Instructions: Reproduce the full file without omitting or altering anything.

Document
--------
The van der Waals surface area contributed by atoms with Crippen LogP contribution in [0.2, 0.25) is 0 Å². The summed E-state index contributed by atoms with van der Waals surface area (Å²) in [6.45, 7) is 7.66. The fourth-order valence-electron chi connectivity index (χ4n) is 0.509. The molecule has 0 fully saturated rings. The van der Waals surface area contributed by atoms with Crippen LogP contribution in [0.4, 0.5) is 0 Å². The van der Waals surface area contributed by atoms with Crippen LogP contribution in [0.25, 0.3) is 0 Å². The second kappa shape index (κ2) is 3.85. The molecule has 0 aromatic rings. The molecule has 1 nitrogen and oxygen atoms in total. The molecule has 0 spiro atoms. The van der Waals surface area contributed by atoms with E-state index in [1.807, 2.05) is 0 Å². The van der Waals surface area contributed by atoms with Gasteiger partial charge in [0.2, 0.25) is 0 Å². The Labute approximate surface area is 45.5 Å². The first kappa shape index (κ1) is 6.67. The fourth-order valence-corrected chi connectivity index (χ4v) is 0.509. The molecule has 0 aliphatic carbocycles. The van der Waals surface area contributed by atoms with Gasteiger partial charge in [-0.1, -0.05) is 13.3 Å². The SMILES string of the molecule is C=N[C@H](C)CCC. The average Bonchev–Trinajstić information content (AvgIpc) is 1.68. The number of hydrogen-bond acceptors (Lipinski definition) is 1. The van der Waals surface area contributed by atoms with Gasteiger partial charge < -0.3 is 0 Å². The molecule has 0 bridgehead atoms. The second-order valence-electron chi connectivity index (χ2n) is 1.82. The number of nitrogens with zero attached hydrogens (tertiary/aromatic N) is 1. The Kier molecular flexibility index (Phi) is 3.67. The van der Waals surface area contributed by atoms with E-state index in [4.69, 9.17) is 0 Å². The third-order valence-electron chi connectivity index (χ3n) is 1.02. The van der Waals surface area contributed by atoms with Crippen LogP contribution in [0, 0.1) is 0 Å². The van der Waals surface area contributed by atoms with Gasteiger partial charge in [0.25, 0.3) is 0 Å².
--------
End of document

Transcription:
The van der Waals surface area contributed by atoms with Crippen LogP contribution in [0.2, 0.25) is 0 Å². The summed E-state index contributed by atoms with van der Waals surface area (Å²) in [6.45, 7) is 7.66. The fourth-order valence-electron chi connectivity index (χ4n) is 0.509. The molecule has 0 fully saturated rings. The van der Waals surface area contributed by atoms with Crippen LogP contribution in [0.4, 0.5) is 0 Å². The van der Waals surface area contributed by atoms with Crippen LogP contribution in [0.25, 0.3) is 0 Å². The second kappa shape index (κ2) is 3.85. The molecule has 0 aromatic rings. The molecule has 1 nitrogen and oxygen atoms in total. The molecule has 0 spiro atoms. The van der Waals surface area contributed by atoms with E-state index in [1.807, 2.05) is 0 Å². The van der Waals surface area contributed by atoms with Gasteiger partial charge in [0.2, 0.25) is 0 Å². The Labute approximate surface area is 45.5 Å². The first kappa shape index (κ1) is 6.67. The fourth-order valence-corrected chi connectivity index (χ4v) is 0.509. The molecule has 0 aliphatic carbocycles. The van der Waals surface area contributed by atoms with Gasteiger partial charge in [-0.1, -0.05) is 13.3 Å². The SMILES string of the molecule is C=N[C@H](C)CCC. The average Bonchev–Trinajstić information content (AvgIpc) is 1.68. The number of hydrogen-bond acceptors (Lipinski definition) is 1. The van der Waals surface area contributed by atoms with Gasteiger partial charge < -0.3 is 0 Å². The molecule has 0 bridgehead atoms. The second-order valence-electron chi connectivity index (χ2n) is 1.82. The number of nitrogens with zero attached hydrogens (tertiary/aromatic N) is 1. The Kier molecular flexibility index (Phi) is 3.67. The van der Waals surface area contributed by atoms with E-state index in [4.69, 9.17) is 0 Å². The third-order valence-electron chi connectivity index (χ3n) is 1.02. The van der Waals surface area contributed by atoms with Crippen LogP contribution in [0, 0.1) is 0 Å². The van der Waals surface area contributed by atoms with Gasteiger partial charge in [0.25, 0.3) is 0 Å².